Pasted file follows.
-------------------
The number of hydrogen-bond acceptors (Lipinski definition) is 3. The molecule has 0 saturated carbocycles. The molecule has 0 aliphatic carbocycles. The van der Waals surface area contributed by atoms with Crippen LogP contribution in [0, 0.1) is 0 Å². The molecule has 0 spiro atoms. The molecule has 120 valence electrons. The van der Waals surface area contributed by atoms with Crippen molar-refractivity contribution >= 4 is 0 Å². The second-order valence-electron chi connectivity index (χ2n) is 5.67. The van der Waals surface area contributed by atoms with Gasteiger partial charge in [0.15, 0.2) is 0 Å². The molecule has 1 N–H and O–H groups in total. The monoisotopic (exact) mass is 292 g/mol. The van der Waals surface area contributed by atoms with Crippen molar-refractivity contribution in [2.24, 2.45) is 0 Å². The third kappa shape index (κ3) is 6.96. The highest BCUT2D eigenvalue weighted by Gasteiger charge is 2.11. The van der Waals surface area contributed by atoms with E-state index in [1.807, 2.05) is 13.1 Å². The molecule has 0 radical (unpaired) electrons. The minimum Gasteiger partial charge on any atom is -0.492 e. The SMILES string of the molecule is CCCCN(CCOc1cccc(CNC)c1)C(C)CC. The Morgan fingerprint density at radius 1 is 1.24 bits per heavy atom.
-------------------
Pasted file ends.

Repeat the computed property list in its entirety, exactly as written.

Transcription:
The number of hydrogen-bond acceptors (Lipinski definition) is 3. The molecule has 0 saturated carbocycles. The molecule has 0 aliphatic carbocycles. The van der Waals surface area contributed by atoms with Crippen LogP contribution in [0, 0.1) is 0 Å². The molecule has 0 spiro atoms. The molecule has 120 valence electrons. The van der Waals surface area contributed by atoms with Crippen molar-refractivity contribution >= 4 is 0 Å². The second-order valence-electron chi connectivity index (χ2n) is 5.67. The van der Waals surface area contributed by atoms with Gasteiger partial charge in [0.15, 0.2) is 0 Å². The molecule has 1 N–H and O–H groups in total. The monoisotopic (exact) mass is 292 g/mol. The van der Waals surface area contributed by atoms with Crippen molar-refractivity contribution in [2.24, 2.45) is 0 Å². The third kappa shape index (κ3) is 6.96. The highest BCUT2D eigenvalue weighted by Gasteiger charge is 2.11. The van der Waals surface area contributed by atoms with E-state index in [1.807, 2.05) is 13.1 Å². The molecule has 0 radical (unpaired) electrons. The minimum Gasteiger partial charge on any atom is -0.492 e. The SMILES string of the molecule is CCCCN(CCOc1cccc(CNC)c1)C(C)CC. The Morgan fingerprint density at radius 1 is 1.24 bits per heavy atom.